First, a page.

Think Twice: Nonprofits can be a high-value target for hackers

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LauraHeightCommunity service is highly valued in the Upstate and we are home to thousands of local nonprofits, churches, educational institutions and local chapters of national organizations. But few of us are probably concerned with whether or not our favorite nonprofit might be victimized by a hacker. Two factors, however, should make us think twice.

First, when the National Center for Charitable Statistics was breached in February 2015, hackers got a treasure trove of information about more than 700,000 U.S. nonprofits from the exposed 990 database.

Second, in a 2015 survey of U.S. CFOs by Duke University, more than 80 percent of companies reported that they had been hacked.

But the truth is nonprofits have been a highly ranked target of opportunity for hackers all along. Why?

 

  • Nonprofits are often understaffed, utilize volunteers rather than paid professional staff and don’t have the expertise or the infrastructure to implement and maintain best practices for security.

 

  • Most nonprofits use a reputable online payment system to protect credit card information. But sensitive information that is of interest to hackers goes well beyond a credit card number: User names, email addresses, physical addresses and, potentially, passwords can all be put to use.

 

  • Copies of databases removed from centrally managed systems by well-meaning employees or volunteers are prevalent in nonprofits. Those shadow databases are often targeted through phishing efforts and frequently account for costly breaches and exposed data.

 

  • Finally, because they can. Sean Parker, co-founder of Napster and founding president of Facebook, says, “This is core to the hacker mentality: We hack systems that can be hacked and leave the rest.” Hackers embed malware into websites, gaining a foothold to push a message or to spread malicious code to your donors and constituents. Phishing schemes and ransomware often find fertile ground at nonprofits with limited IT support.

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How can nonprofits protect themselves? 

Lock out / lock down external devices. In the vast majority of cases, staff or volunteers are not trying to damage the organization by exposing sensitive information. But the ability to plug in a USB, transfer information to hard drives or export information out of a more secure cloud-based system onto a local hard drive or laptop are all costly behaviors. According to the Verizon 2015 Data Breach Investigations Report, 45 percent of all the health care breaches were the result of stolen or compromised devices; 22 percent of those were laptops stolen from employee vehicles.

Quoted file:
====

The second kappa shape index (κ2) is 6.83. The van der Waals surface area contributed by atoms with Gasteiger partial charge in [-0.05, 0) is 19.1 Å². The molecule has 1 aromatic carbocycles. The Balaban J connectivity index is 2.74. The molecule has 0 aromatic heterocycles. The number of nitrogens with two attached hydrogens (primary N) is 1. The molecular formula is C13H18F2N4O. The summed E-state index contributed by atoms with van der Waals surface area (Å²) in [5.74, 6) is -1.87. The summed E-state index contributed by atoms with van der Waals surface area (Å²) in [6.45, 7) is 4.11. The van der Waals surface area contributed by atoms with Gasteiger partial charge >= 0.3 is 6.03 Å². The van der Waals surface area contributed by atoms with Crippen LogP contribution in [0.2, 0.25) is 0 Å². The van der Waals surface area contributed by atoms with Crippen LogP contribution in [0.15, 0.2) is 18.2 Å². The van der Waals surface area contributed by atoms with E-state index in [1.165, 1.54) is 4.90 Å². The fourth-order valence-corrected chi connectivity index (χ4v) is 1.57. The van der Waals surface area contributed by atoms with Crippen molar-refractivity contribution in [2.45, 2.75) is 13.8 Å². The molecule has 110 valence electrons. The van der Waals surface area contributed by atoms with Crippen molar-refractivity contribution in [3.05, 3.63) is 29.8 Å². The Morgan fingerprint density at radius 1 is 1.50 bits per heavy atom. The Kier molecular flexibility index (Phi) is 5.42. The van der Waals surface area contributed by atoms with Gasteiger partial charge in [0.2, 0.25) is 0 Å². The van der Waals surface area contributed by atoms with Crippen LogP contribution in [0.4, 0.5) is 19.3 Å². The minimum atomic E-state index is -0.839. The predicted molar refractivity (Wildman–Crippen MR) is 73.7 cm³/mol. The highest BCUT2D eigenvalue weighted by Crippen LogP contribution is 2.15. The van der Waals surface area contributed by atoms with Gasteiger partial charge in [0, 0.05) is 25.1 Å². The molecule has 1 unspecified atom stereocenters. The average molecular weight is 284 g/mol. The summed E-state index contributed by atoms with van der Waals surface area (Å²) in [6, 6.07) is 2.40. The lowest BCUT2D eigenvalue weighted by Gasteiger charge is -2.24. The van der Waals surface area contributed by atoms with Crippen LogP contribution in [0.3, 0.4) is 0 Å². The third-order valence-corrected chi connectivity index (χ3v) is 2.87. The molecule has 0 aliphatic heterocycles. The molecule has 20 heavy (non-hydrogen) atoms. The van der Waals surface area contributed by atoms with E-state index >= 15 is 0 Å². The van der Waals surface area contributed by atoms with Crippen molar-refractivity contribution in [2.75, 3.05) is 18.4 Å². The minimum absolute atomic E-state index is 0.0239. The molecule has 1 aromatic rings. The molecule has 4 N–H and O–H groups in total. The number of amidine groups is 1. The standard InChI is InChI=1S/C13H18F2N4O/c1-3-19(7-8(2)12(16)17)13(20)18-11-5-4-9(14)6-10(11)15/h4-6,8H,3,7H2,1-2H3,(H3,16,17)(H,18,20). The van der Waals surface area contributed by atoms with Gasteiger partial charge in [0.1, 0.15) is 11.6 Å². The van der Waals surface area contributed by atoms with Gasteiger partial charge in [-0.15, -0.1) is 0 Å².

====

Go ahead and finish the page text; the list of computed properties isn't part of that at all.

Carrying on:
In many theft cases, the nonprofit was probably not being targeted. They were just easy. The likely scenario is that thugs saw the laptop as a target of opportunity. Once they had it, they realized they had a valuable commodity to sell. And whether the data was sold or not doesn’t change the way the nonprofit must — both legally and ethically — respond: Notify those whose records were exposed, potentially offer compensation such a fraud monitoring and take the hit. Programmatically restricting the use of external devices closes a big security hole.

Encryption, clouds and codes. Many small nonprofits have little IT support or lack the ability to effectively manage outside IT contractors. You don’t know what you don’t know. Even if you use a cloud-based storage service like Dropbox, Google for Work or Office 365, you still need to encrypt your local computer drives to protect downloaded documents and data.

Understand the human factor. A reliance on volunteers and often the passion and commitment of staff is both the core strength and the greatest vulnerability for nonprofits. And employees certainly would not knowingly do anything to damage the organization. So it is important to have written policies and procedures for both staff and volunteers to follow. Included in those should be a policy ensuring no organizational information be maintained outside of primary systems and the office location; limiting the use of mobile devices and home computers remotely to secure networks; and having an email policy that prohibits sending and receiving sensitive documents. Nonprofits need to take additional steps to protect organizational data and the loss of reputation as well as expense if it is exposed.

Taking the Hit

The hit from a cyberattack is twofold: An organization can be shut down for days, a website for weeks. That costs the organization donations that are often made online. Record loss in 2014 carried an average price tag of $145 per compromised record. A lost laptop with a 30,000-record database on it could carry a price tag of $50,750 on average.

That is a big ticket for any business, but particularly crushing for a small nonprofit. And the reputational damage can be even worse. Donors have many places they can give, and while anyone can be hacked or victimized, the perception that a hacked or defrauded nonprofit wasn’t diligent enough can turn their heads.

For that very reason the depth of nonprofit hacks and frauds may never be fully known. They are often kept as quiet as possible so as not to engender bad press, or raise doubts among its donors and major supporters. Hackers are egalitarian: Nonprofits are no safer than any other business.

 

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